means for detecting a connected call;
means for determining the availability of an operator to answer a connected call;
a connected call hold queue, for storing a plurality of connected call records, each of said connected call records including indicia identifying a corresponding connected call, and providing an indication of how long said connected call record has been stored in said hold queue; and
a call pacer, for determining the Average Hold Time that a call record remains stored in said hold queue, and responsive to said Average Hold Time and to a goal Average Hold Time, for regulating the selectable frequency at which said idle telephone lines are coupled to said telephone call initiator, and wherein said call pacer determines said Average Hold Time according to the formula: ##EQU3## where AHT=Average Hold Time,
Tot holds=The total number of connected calls in a number on hold register which were actually placed on hold,
POH=the size of the number on hold register,
Tot time=The total time during which all of the connected calls waited on hold as determined from a hold time register,
Tot xcess=The total time over the Average hold Time, of all the currently connected calls which have been on hold longer than a previously computed Average Hold Time,, and
Xcess size=The current number of connected calls which have been on hold longer than the previously computed Average Hold Time.
16. A dynamically adjustable call pacing system, for regulating the frequency at which idle telephone lines are coupled to a telephone call initiator of an automated telephone system, comprising:
a telephone call initiator, to which is sequentially coupled idle telephone lines, for initiating a telephone call over each of said idle telephone lines, and for providing a plurality of connected calls requiring operator assistance, each of said connected calls including a corresponding connected call record;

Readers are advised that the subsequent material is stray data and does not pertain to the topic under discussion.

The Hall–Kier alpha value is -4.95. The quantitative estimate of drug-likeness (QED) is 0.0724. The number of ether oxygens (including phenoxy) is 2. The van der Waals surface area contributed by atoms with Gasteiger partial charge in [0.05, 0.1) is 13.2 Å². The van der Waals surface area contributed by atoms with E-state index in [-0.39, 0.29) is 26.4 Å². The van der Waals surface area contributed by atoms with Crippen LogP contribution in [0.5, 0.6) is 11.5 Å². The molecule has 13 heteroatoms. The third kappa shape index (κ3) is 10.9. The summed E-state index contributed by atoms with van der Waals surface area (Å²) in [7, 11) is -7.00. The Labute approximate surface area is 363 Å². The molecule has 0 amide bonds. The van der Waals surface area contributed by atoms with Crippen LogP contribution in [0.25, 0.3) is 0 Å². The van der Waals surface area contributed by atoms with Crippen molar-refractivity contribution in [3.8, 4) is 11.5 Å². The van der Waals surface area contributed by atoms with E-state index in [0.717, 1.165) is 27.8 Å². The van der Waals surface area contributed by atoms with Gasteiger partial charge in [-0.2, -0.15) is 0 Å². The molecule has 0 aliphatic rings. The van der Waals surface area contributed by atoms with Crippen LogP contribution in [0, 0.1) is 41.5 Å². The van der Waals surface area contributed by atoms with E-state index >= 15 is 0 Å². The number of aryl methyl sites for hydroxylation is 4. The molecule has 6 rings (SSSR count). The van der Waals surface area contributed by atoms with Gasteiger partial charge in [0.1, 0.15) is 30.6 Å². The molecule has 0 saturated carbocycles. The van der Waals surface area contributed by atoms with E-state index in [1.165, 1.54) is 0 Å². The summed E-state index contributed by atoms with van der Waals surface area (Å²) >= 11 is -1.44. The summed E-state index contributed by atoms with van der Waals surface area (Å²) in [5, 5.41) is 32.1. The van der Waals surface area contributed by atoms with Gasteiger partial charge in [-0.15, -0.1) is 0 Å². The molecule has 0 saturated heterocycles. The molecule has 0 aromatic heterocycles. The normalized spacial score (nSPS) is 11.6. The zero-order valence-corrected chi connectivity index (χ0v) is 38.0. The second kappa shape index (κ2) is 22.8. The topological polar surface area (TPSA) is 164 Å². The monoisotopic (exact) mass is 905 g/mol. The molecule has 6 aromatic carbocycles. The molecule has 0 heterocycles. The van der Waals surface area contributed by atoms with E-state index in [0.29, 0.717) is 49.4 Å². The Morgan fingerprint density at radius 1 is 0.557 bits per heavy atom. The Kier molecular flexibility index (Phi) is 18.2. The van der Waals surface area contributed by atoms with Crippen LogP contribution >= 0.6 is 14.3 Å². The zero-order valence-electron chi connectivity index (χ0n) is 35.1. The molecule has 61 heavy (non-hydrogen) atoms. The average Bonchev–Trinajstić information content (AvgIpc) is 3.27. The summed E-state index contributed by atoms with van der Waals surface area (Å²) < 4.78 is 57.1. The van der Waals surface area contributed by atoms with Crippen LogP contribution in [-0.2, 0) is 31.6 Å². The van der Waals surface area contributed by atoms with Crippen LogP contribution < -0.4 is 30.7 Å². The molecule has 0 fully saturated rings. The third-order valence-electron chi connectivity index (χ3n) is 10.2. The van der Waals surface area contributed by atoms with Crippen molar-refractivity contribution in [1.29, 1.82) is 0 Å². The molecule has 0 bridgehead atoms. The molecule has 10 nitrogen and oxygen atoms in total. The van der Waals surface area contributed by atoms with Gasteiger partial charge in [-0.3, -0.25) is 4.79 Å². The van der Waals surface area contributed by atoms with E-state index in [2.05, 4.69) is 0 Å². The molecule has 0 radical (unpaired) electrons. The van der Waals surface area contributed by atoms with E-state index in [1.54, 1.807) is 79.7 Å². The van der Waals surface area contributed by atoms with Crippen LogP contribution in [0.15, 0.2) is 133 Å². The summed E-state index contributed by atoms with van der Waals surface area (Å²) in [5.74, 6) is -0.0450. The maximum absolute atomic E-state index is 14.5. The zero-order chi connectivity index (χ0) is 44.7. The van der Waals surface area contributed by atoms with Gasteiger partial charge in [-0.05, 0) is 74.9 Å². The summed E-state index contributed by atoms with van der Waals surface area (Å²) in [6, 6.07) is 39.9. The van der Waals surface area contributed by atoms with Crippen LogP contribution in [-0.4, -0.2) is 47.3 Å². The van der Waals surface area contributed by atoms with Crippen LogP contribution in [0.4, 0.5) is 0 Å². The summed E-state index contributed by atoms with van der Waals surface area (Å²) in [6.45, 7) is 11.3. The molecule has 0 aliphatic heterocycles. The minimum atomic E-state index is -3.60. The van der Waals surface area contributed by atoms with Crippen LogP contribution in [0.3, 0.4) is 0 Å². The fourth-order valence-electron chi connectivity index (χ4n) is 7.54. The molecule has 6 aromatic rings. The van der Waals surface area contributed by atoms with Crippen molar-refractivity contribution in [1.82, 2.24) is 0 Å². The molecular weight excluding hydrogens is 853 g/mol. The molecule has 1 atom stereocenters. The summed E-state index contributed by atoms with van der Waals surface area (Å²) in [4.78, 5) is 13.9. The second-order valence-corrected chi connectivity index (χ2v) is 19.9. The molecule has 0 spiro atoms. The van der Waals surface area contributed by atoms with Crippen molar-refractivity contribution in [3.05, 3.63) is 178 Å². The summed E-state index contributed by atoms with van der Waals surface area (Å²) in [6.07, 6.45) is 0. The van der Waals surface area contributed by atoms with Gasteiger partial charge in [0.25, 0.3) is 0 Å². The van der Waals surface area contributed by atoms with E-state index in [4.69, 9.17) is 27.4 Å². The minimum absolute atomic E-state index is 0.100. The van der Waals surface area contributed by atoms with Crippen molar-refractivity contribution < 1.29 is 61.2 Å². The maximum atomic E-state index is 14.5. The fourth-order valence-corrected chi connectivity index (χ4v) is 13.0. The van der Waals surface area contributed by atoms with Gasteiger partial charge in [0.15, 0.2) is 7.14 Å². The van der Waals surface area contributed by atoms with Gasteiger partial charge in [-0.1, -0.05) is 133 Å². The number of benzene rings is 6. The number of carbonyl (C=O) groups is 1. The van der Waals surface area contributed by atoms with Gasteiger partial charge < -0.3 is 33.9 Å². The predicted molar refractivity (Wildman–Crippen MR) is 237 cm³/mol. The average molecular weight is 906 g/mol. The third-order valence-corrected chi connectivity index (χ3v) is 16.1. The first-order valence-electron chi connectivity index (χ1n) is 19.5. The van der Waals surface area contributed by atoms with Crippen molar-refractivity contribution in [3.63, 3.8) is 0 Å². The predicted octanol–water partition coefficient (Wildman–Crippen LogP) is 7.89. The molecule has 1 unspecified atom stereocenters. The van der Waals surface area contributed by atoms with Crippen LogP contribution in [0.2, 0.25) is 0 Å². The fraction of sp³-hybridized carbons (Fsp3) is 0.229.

telephone line gating means, responsive to a line activation time value, for coupling idle telephone lines to said telephone call initiator at a selectably adjustable frequency;
a connected call hold queue, coupled to said telephone call initiator, for storing a plurality of connected call records, each of said connected call records including indicia identifying a corresponding connected call, and providing an indication of how long said connected call record has been stored in said hold queue; and
a call pacer, responsive to said hold queue call record indication of how long each of said corresponding call records has been stored in said hold queue, to historical on hold time data, to excess on hold time data, and to at least one previous line activation time value (LAT) adjustment, for determining a current Average Hold Time, and responsive to said current Average Hold Time and to a goal Average Hold Time, for providing an adjustment to the line activation time value at the expiration of which said idle telephone lines are coupled to said telephone call initiator by said telephone line gating means, wherein said line activation time value adjustment is calculated according to the formula: ##EQU4## where DELTA LAT=the adjustment value to be added to the current line LAT value;
AHT=the Average Hold Time of a connected call;
GAHT=the automated telephone system goal Average Hold Time;